As he was working himself into a lather on the set at Fox News Channel last week, Glenn Beck picked up a gasoline can. He pretended he was President Barack Obama pouring gasoline on the American people, as he emptied the can (filled with water) on a shivering actor and lit a match.

It was one of Beck's "crank up the crazy and rip off the knob" moments, to borrow the words of Stephen Colbert.

Depending on your politics, the monologue was either absurd or astute. Either way, it was undeniably entertaining television - the kind of jaw-dropper you rarely see on a cable news network and an example of an overlooked reason why Beck's show has been a sensation since he started at Fox in January.

"If Charlie Rose was the way to get your point across, Charlie Rose would have higher ratings," Beck said in an interview less than two hours after putting away the gas can. "Just because you are funny or make your point in an entertaining way is no reason to dismiss that point."

Must-see moments are following Beck, even inadvertent ones: a college professor on as a guest passed out and fell to the floor Monday, in a clip quickly passed around the Internet.

Beck is appointment television for Robert Lehman, a stay-at-home dad who lives in Wichita, Kan. He's a regular even though he's a Democrat who considers Beck a "nut."

"It's very difficult to describe why you watch him," Lehman said. "But it is captivating. It's an interesting show and it moves very quickly."

From his start at Fox in mid-January, Beck's 5 p.m. EDT show averaged more than 2.2 million viewers through March 29, according to Nielsen Media Research.

That's more than twice what Fox had in the time slot a year ago. Except for Bill O'Reilly and Sean Hannity, Beck has more viewers than any other cable news show and he's on at a time many people are at work.

Both men would shiver at the comparison but Beck is similar to MSNBC's Keith Olbermann in the way they mix outrage and humour to create addictive TV.

Ben Jensen, a marketer from Highland, Utah, who tries to watch Beck every day, said he appreciates Beck's honesty and willingness to speak up to the powerful.

"If I look at some of the things he says hypercritically, I could tear it apart and say this guy is out of his mind," Jensen said. "But if I look at it as an objective person, even someone who agrees with him, he's funny. He's just trying to stir up some laughter."

Not everyone is laughing.

Beck, 45, largely advances libertarian views and has opposed government bailouts. He uses striking language and imagery, saying Obama is leading the country toward "a brand of nonviolent fascism."

At one point, he ran a picture of Adolf Hitler that switched to one of Obama and British Prime Minister Gordon Brown. He described the nation's government as "full of vampires that are trying to suck the life blood out of the economy."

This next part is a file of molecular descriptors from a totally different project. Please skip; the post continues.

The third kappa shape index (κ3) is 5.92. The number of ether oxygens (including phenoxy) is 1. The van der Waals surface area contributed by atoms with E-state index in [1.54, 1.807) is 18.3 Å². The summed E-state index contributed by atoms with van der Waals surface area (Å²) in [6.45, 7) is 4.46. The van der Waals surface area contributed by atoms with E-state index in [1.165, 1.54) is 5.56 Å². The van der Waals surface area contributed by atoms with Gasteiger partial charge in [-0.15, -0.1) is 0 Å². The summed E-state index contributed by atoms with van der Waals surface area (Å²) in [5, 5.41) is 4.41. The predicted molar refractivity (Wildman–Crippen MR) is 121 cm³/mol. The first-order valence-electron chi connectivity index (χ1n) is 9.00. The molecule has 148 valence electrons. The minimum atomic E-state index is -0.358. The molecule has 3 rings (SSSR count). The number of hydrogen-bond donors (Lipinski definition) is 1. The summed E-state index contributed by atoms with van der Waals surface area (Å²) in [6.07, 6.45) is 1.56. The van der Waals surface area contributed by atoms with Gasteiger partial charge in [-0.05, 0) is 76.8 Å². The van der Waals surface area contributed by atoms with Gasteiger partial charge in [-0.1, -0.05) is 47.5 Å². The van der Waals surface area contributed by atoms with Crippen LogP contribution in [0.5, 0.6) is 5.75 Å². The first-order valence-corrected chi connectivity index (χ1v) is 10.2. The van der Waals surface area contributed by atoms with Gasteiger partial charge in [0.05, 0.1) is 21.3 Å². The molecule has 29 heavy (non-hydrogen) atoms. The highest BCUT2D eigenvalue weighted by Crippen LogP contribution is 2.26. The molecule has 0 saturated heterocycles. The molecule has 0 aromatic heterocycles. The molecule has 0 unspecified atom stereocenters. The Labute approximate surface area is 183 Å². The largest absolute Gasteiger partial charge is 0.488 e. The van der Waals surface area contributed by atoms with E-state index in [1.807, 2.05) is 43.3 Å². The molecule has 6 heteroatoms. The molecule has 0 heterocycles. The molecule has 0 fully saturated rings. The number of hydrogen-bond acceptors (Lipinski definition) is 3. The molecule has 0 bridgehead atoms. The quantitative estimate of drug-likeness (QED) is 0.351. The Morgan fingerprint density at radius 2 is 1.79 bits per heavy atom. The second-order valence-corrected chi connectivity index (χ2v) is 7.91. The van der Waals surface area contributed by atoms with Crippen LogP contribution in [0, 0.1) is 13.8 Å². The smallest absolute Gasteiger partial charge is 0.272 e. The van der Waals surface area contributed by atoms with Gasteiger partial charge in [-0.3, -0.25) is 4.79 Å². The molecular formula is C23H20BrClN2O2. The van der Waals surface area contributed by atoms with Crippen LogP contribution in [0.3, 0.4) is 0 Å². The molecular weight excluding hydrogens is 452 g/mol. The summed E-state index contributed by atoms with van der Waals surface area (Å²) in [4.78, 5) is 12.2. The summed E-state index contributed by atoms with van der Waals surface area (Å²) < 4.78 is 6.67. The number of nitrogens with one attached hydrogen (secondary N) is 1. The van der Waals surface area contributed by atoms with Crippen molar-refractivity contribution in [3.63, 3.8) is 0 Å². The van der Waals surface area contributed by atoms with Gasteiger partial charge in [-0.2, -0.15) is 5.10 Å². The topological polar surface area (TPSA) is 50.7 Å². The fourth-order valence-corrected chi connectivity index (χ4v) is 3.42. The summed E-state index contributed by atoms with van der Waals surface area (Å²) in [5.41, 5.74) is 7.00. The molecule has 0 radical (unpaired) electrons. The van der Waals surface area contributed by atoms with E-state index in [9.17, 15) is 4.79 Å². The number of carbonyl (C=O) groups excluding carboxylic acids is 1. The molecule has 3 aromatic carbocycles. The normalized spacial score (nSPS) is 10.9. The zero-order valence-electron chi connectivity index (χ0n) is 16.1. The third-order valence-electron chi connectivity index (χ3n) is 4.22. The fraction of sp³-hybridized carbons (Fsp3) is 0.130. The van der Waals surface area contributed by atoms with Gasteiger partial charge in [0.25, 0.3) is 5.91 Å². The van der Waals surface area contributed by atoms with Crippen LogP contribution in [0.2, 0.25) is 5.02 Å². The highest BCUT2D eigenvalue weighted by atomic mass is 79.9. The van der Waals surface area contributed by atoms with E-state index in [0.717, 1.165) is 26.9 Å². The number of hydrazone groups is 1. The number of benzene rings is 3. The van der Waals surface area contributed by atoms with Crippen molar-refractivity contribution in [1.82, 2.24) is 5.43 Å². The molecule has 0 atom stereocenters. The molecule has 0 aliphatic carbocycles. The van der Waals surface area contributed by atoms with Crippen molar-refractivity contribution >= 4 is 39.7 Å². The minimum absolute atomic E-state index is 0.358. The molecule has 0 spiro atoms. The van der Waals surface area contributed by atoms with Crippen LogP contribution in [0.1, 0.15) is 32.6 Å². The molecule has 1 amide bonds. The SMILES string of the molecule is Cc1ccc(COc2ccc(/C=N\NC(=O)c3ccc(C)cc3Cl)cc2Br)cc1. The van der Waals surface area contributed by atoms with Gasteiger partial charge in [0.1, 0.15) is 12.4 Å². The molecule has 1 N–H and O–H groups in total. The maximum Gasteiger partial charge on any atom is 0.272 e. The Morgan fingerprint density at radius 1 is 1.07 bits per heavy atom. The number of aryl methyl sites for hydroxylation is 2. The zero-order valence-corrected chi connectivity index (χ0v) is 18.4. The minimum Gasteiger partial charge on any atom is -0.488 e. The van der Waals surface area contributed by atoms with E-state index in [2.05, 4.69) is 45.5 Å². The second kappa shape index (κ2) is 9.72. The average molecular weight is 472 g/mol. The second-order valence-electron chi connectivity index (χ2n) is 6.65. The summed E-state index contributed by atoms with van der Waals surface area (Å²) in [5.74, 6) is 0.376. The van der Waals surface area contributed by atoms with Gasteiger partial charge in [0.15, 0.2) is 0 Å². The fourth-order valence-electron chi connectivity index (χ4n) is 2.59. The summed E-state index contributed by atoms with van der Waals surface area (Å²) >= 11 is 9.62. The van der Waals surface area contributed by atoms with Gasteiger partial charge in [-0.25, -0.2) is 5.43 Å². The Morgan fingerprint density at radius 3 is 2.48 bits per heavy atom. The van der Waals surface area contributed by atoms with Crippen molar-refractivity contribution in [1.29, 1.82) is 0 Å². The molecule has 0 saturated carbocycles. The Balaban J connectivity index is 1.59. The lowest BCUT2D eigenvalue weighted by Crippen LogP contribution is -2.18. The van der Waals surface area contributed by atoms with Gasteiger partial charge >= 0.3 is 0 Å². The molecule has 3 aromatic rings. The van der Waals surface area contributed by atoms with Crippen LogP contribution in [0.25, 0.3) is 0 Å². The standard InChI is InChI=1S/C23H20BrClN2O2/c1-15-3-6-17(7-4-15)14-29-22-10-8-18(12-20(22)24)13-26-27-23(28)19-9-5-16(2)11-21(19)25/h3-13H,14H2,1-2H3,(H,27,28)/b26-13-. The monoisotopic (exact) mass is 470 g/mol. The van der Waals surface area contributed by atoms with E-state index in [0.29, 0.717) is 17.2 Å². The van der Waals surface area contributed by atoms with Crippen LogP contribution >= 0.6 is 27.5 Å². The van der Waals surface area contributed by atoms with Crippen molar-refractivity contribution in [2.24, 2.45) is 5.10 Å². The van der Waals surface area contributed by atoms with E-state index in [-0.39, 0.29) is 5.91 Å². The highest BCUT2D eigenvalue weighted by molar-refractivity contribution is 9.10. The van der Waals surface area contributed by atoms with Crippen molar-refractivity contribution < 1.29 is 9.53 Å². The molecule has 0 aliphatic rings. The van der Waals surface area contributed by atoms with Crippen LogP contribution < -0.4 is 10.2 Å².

He has likened the stimulus package to the "nanny state" and even slavery. He's said Obama has "surrounded himself with Marxists his whole life."

"There's a difference between ludicrous and humorous," said Erikka Knuti, a spokeswoman for the liberal watchdog Media Matters for America. "A lot of the stuff he does is dressed up with stagecraft but the content itself is still serious. It isn't called the 'Glenn Beck Comedy Show,' so there's an expectation of news."

The danger with Beck is that he takes hysteria and conspiracy theories and makes them seem palatable, she said.

The entertainment value notwithstanding, Beck wouldn't get such a large audience if what he said - not just how he said it - hadn't struck a chord.

"He loves his country very much and he wants to show the country another way," said Cheryl Herin, a viewer from Menefee, Calif.

Beck is a former radio disc jockey who bottomed out on drugs and alcohol before turning to talk radio. His heart-on-his-sleeve manner, even bursting into tears during one recent show, is appreciated by his fans even if it provides Comedy Central's Colbert with rich material. He worked on HLN, formerly CNN's Headline News, before making the switch to Fox and an audience of many more people in tune with he says.

"I am who I am, like it or not," he said. "Am I surprised people hate me? I don't expect everyone to like me. I don't like everyone. But I do expect that we approach each other with genuine honesty."

He announced last weekend that he's taking a stand-up comedy show on the road for a week late this spring. It's something he tries to do at least once a year.

His opinions aren't an act, though. He believes them very deeply, he said.

He does not resent Colbert for mocking him.

"It's what he's paid to do," Beck said. "He's very funny. I don't know if he hates me personally or not. But I'm a fan. I'm a fan of Jon Stewart. I think they're great.

"If they're doing it with vengeance or malice, then maybe it's more than just a job for them," he said.

Brent Bozell, a prominent conservative media watchdog, said he anticipated that opposition figures would rise with Obama taking office, and so far Rush Limbaugh and Beck have led the way. Without criticizing Beck, he said he worries about a lack of seriousness considering the serious issues.

"There is going to be a point one reaches where one goes too far in the entertainment aspect of a public policy discussion," he said. "Have we reached it? I don't know. So much of what is on television is goofy these days."

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